Evidence #93 | September 19, 2020


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In several ways, the highways discussed in the Book of Mormon are similar in form and function to highways constructed in ancient Mesoamerica.

Expansive systems of highways were constructed by several ancient American societies,1 and their remains have long been studied by archaeologists.2 The ancient Maya, in particular, built and used highways “from the Late Formative through the Postclassic periods” (ca. 400 BC–AD 1500) in a manner that fits descriptions of highways found in the Book of Mormon.3 

“Many Highways”

Guatemalan LiDAR graphical image, showing roads. Image via National Geographic.

The Book of Mormon mentions that during a period of peace “there were many highways cast up, and many roads made” (3 Nephi 6:8; emphasis added). Ancient Mesoamerica featured vast networks of highways that cumulatively extended for hundreds of miles.4 Major sites had dozens of such roads. For instance, more than 80 of them have been documented at Chichen Itza alone.5 In addition, recent data from an aerial laser technology called LiDAR has allowed researchers to identity many more highways hidden beneath the dense jungle.6 

“Cast Up”

The description of highways being “cast up” (3 Nephi 6:8) indicates that many roads in the Book of Mormon were more than just well-worn paths. Human construction was involved to raise them above ground level, similar to the “cast up” roads of ancient Israel (see Isaiah 57:14–15; 62:10).7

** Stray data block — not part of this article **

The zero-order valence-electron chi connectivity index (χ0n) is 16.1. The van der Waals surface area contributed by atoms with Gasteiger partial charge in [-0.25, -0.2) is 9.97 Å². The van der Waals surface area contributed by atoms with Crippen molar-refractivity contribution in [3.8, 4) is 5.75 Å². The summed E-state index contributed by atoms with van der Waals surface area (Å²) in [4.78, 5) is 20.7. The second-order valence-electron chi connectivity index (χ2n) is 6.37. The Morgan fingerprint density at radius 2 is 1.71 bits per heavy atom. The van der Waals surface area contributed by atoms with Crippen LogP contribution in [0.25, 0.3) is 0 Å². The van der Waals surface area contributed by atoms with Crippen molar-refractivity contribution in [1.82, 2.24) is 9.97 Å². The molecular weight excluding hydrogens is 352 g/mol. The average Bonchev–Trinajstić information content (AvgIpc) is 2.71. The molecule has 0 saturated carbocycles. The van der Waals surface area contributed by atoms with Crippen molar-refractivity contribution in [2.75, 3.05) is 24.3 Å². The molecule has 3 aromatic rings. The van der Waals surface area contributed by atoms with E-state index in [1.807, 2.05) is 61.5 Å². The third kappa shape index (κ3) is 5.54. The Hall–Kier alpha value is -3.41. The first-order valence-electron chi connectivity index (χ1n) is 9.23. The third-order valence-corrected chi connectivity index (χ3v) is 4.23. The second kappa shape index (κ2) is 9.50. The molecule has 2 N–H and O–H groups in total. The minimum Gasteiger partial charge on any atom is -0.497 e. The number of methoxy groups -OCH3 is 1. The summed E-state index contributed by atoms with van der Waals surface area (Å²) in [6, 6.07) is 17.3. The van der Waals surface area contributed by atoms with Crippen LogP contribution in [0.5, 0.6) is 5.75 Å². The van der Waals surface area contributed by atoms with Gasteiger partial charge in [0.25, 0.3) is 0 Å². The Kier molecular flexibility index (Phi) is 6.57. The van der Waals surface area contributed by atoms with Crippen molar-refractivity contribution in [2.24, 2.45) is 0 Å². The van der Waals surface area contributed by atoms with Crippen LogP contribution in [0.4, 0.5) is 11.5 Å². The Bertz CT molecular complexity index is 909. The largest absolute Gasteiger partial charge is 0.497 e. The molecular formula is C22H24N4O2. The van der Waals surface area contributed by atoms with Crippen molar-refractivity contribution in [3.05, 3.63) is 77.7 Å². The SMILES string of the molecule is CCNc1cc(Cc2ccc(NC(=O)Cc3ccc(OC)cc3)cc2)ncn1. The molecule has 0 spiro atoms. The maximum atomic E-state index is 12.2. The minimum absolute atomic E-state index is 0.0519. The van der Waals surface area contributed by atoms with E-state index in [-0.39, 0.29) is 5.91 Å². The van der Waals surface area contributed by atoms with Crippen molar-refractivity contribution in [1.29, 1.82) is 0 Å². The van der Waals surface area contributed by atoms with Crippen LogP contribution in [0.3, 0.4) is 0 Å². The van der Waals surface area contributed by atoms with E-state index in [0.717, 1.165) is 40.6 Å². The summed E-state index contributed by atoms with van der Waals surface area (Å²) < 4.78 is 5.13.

Highways in Mesoamerica were likewise elevated. For instance, anthropologist John L. Sorenson commented that the “66 feet (20 m) wide and up to 7 feet (2 m) high” road at Dzibilchaltun in the lowland Maya area involved “massive construction [that] surely qualifies as ‘cast up’.”8 Concerning Mesoamerican highways, Mark Wright has explained:

Although they varied in height and width, their construction was generally composed of rubble lined with large stones at the edges and large cobblestones in the interior, progressively getting smaller from bottom to top, finally gradating to fine gravel near the surface and topped with fine powdered limestone (called sascab), which was pressed smooth with stone rollers.9

“The Highway Which Led to the Chief Market”

Ancient Maya highways often connected major districts or building complexes within their sprawling cities. Metropolises like El Mirador had numerous causeways that branched out from the city, somewhat like spokes on a wheel.10 In many cities, at least one major road led to what researchers believe were central market plazas.11 The “highway which led to the chief market” near Nephi’s garden tower is consistent with this commonly proposed architectural layout for ancient Maya cities (Helaman 7:10). 

Image via flickr.com.

“City to City,” “Land to Land,” and “Place to Place”

Anthropologist Justine M. Shaw has proposed that highways among the ancient Maya naturally fit into three categories, which she labeled as (1) “local intrasite,” (2) “core–outlier intrasite,” and (3) “intersite.” As explained by Shaw,

The first, referred to here as “local intrasite,” connects major architectural groups within and immediately around the site core. … The second category, “core–outlier intrasite,” runs 1 to 5 km to connect the core with more distant portions of the site, such as outlying groups. … The final proposed category is the ‘intersite’ sacbeob, which connect spatially distinct sites that are at least 5 km apart.12

Mormon similarly assigned highways into three categories, describing them as leading from (1) “city to city,” and (2) “land to land,” and (3) “place to place” (3 Nephi 6:8). This possibly suggests that highways in both ancient Mesoamerica and in the Book of Mormon may have been grouped into three separate tiers, perhaps based on distance and other factors.13